Watch for Scholarships that Charge Application Fees


August 5, 2009
by Scholarships.com Staff
The fall semester is just around the corner, and in addition to the start of classes, students are also beginning to gear up for scholarship application season, the time from late fall to late spring when the majority of scholarship applications are due. If you are just starting your scholarship search, there are a number of things to keep in mind when deciding which awards to apply for. The size of the award, the application deadline, the amount of work required, and your likelihood of winning are all criteria you likely use in evaluating awards. One other thing to think about before putting together an application, though, is whether there will be any costs associated with the scholarship contest.

The fall semester is just around the corner, and in addition to the start of classes, students are also beginning to gear up for scholarship application season, the time from late fall to late spring when the majority of scholarship applications are due. If you are just starting your scholarship search, there are a number of things to keep in mind when deciding which awards to apply for. The size of the award, the application deadline, the amount of work required, and your likelihood of winning are all criteria you likely use in evaluating awards. One other thing to think about before putting together an application, though, is whether there will be any costs associated with the scholarship contest.

Every scholarship application will have some degree of cost associated with it, whether it's postage, time, or the costs involved in creating your application materials (for example, printing an essay or filming and editing a video). However, some scholarship applications are going to be more costly than others, and when a scholarship charges an application fee on top of the time, energy, and money you're already putting into it, it should be cause for some careful thought.

Scholarship opportunities are generally seen as altruistic offers made by organizations that want to help students succeed in college. Sure, many scholarships have a promotional nature, as there are few better ways to attract interest in a company than by giving something away for free. However, some companies actually charge students to apply for scholarships. For example, we came across one scholarship essay contest that offered a $500 award and charged a $15 application fee. The scholarship provider boasted of receiving 10,000 applications in a year, meaning they hauled in $15,000 and only gave away $500. Unless they're spending over $14,000 promoting the contest and paying people to judge the essays, it's reasonable to believe they're profiting off the scholarship in more ways than just boosting traffic to their site. Not necessarily the most altruistic endeavor, huh?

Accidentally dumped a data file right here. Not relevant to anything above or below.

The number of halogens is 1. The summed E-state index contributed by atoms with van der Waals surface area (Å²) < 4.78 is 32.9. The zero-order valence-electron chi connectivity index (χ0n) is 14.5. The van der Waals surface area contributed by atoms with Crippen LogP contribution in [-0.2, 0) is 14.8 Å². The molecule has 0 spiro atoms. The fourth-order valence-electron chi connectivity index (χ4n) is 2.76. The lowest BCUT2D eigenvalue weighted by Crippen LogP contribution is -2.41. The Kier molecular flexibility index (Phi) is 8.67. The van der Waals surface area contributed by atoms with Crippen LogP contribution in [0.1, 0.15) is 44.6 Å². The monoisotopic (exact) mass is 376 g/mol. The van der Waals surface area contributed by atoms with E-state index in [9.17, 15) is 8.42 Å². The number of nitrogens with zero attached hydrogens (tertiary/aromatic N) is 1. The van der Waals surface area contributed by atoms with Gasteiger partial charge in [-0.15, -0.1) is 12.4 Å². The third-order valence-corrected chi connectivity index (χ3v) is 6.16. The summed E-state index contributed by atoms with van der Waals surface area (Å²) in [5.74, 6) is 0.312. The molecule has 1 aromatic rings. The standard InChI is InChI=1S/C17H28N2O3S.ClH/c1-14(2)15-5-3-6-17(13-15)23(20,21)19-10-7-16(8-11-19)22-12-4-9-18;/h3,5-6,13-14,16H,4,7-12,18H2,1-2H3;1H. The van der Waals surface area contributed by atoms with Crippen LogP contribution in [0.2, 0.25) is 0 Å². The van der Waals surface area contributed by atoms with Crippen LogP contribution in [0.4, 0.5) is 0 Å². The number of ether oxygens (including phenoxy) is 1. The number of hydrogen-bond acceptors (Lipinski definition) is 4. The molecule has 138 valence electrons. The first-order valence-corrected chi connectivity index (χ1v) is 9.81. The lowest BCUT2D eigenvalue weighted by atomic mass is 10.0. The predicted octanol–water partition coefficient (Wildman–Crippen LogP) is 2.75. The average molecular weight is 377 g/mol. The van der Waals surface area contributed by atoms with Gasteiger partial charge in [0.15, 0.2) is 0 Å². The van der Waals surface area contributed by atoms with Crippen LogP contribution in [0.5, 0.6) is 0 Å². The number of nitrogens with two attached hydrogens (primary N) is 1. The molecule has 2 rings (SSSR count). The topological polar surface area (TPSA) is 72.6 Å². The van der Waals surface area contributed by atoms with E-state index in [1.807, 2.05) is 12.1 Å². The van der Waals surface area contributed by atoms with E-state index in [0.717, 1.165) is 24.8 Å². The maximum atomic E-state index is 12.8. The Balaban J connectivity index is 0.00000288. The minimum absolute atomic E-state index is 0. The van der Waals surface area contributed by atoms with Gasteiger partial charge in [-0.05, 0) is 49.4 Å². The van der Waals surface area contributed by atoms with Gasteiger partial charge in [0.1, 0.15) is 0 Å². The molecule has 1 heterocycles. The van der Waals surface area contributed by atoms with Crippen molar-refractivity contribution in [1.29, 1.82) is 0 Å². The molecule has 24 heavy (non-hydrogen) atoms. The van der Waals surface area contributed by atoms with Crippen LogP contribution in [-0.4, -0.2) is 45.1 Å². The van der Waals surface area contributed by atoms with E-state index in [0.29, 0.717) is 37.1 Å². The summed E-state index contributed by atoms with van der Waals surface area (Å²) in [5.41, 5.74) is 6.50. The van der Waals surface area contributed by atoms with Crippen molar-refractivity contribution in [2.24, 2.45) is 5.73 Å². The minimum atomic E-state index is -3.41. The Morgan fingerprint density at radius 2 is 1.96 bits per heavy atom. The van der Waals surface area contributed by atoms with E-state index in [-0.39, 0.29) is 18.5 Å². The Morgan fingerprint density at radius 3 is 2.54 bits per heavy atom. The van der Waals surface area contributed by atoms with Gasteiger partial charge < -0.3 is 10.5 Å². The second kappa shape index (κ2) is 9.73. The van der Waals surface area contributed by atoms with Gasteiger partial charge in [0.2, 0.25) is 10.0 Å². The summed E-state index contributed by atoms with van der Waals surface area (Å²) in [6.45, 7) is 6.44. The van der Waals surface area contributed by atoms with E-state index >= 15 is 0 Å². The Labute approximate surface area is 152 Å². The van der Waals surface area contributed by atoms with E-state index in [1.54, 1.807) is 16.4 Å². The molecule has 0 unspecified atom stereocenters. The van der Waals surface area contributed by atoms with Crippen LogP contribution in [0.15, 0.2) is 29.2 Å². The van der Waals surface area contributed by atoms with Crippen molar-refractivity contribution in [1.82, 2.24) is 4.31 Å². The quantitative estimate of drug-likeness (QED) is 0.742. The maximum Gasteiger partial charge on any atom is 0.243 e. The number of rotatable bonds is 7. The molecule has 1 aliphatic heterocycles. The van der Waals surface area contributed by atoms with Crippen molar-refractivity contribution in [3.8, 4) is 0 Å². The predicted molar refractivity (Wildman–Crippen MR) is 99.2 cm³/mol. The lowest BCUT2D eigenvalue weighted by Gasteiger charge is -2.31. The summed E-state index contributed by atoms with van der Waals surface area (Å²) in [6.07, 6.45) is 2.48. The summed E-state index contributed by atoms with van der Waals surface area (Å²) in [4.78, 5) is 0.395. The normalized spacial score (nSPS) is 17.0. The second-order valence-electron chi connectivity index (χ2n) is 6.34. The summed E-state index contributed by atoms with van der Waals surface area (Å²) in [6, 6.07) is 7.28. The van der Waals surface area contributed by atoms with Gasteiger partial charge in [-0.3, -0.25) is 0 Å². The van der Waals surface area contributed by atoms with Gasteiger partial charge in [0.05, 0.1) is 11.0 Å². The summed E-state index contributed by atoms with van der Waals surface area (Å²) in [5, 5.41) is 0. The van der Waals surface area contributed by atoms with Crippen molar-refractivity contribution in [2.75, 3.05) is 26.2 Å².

This isn't the only example of a scholarship contest charging a seemingly unnecessary application fee. Offers like this aren't necessarily scholarship scams, as legitimate awards are offered to people who apply. However, why would you pay money for something when there are so many other ways to get it for free?

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Discuss

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J.T  on  8/17/2015 6:22:41 PM commented:

Out of curiosity, is it even legal for a scholarship fund to financially gain through application fees? ie. Charging $10 an application, having 1000 applicants = $10,000 and then offering a predetermined scholarship amount of $500? It seems that the above mentioned group was illegally gaining, but I'm no law expert

L. M.  on  8/3/2015 9:25:11 PM commented:

Rather than treating all scholarship opportunities that charge an application fee with distrust, consider all factors. A donor who must process thousands of applications will have significant labor and other costs. Even getting the word out can cost them a lot of money they can't recover. Their willingness to donate money and/or services for no fee shouldn't be cast into doubt by their practical consideration of choosing to partially fund the selection with application fees. I have a scholarship worth thousands and cannot afford to offer it without recovering some of my costs and time for the publicizing and detailed selection process alone. However, I take care to ensure that the total funds received do not exceed the normal cost of the services donated. So, if I were to receive $6,000 in fees but the services donated were $4,000, I'd donate $2,000 more in services, even though the funds only paid part of the selection process and not the services.

L. M.  on  8/1/2015 6:25:14 PM commented:

Rather than treating all scholarship opportunities that charge an application fee with distrust, consider all factors. A donor who must process thousands of applications will have significant labor and other costs. Even getting the word out can cost them a lot of money they can't recover. Their willingness to donate money and/or services for no fee shouldn't be cast into doubt by their practical consideration of choosing to partially fund the selection with application fees. I have a scholarship worth thousands and cannot afford to offer it without recovering some of my costs and time for the publicizing and detailed selection process alone. However, I take care to ensure that the total funds received do not exceed the normal cost of the services donated. So, if I were to receive $6,000 in fees but the services donated were $4,000, I'd donate $2,000 more in services, even though the funds only paid part of the selection process and not the services.

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